Nepal is among the poor and the least developed countries in the world. It has nearly half of its population living below the poverty line.

Agriculture is the most important in the economy, providing a livelihood for over 80% of the population and accounting for 41% of GDP. Industrial activity mainly involves the processing of agricultural product such as jute, sugarcane, tobacco, and grain. In the past three years, Production of textiles and carpets has expanded and accounted for about 80% of foreign exchange earnings . 

Nepal formally adopted a multi-party parliamentary system of Government  in 1990. Legal administration is in the hands of an independent judicial system. The government has been moving forward with economic reforms, particularly those that encourage trade and foreign investment by reducing business licenses and registration requirements . The government has also been reducing subsidies, privatizing state industries, and laying off civil servants to cut expenditures. However, recently political instability has hampered governments' ability to forge consensus to implement important economic reforms. Nepal can increase economic growth by exploiting its potential in hydropower and tourism, areas of recent foreign investment interest. Nevertheless, prospects for foreign trade or investment in other sectors will remain poor because of the small size of the economy, its technological backwardness, its remoteness, its landlocked geographic location, and its susceptibility to natural disaster. The international community's role of funding more than 60% of Nepal's development budget and more than 28% of total budgetary expenditures will likely continue as a major source of growth. 

Purchasing power parity  $27.4 billion (1999 est.) 
Real growth rate:  3.4% (1999 est.) 
Per capita: purchasing power parity  $1,100 (1999 est.)
GDP composition by sector:
Agriculture:  41% 
Industry: 22% 
Services:  37% 

Population below poverty line: 42% (1995-96 est.) 

Household income or consumption by percentage share: (1995-96) 
Lowest 10% 3.2%  
Middle 80% 67.0 % 
Highest 10%:   29.8%

Inflation rate (consumer prices): 11.8% (FY98/99 est.) 

Labor force: 10 million (1996 est.)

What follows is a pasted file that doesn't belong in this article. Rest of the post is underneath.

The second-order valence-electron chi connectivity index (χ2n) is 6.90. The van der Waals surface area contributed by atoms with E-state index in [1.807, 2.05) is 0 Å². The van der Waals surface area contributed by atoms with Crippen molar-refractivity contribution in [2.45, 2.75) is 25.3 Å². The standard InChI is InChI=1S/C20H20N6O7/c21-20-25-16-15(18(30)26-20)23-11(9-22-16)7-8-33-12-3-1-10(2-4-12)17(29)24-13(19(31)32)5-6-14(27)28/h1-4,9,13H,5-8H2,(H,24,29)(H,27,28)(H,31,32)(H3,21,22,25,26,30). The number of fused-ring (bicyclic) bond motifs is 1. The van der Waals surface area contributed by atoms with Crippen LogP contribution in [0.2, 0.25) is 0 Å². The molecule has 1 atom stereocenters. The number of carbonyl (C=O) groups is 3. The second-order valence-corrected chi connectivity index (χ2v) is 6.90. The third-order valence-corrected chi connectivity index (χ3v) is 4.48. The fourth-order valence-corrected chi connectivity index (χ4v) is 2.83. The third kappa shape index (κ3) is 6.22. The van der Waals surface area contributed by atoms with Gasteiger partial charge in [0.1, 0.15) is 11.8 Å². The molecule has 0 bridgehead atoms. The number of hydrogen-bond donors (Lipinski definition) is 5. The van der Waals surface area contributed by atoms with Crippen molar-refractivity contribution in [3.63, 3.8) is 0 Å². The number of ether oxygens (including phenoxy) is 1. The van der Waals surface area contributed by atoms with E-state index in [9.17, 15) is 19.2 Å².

note: severe lack of skilled labor 

Labor force (by occupation) 
Agriculture:  81% 
Industry: 3% 
Services:  16% 

revenues: $536 million 
expenditures: $818 million, including capital expenditures of $NA (FY96/97 est.) 

Industries: tourism, carpet, textile; small rice, jute, sugar, and oilseed mills; cigarette; cement and brick production 

Industrial production growth rate: NA% 

Electricity - production by source: 
Fossil fuel 5.13% 
hydro:  94.87% 
nuclear /other  0% 


Production 1.17 billion kWh (1998) 
Consumption 1.212 billion kWh (1998) 
Exports 72 million kWh (1998) 
Imports 196 million kWh (1998) 
Bars are not in the scale.

Agriculture products (Major): 
rice, corn, wheat, sugarcane, root crops; milk, water buffalo meat 

Exports: $485 million (f.o.b., 1998), but does not include unrecorded border trade with India 

Exports - commodities: 
carpets, clothing, leather goods, jute goods, grain 
Exports partners(FY97/98) 
India  33% 
US 26% 
Germany  25% 

Imports: $1.2 billion (f.o.b., 1998) 

Imports - commodities: 
gold, machinery and equipment, petroleum products, fertilizer 

Imports - partners: (FY97/98)
India   31% 
China/Hong Kong  16%
Singapore   14%  

Debt - external: $2.4 billion (1997) 

Economic aid - recipient: $411 million (FY97/98) 

Currency: 1 Nepalese rupee (NR) = 100 paisa 

Exchange rates: 
Nepalese rupees (NRs) per US$1 - 68.784 (January 2000), 68.253 (1999), 65.976 (1998), 58.010 (1997), 56.692 (1996), 51.890 (1995) 

Fiscal year: 16 July - 15 July 


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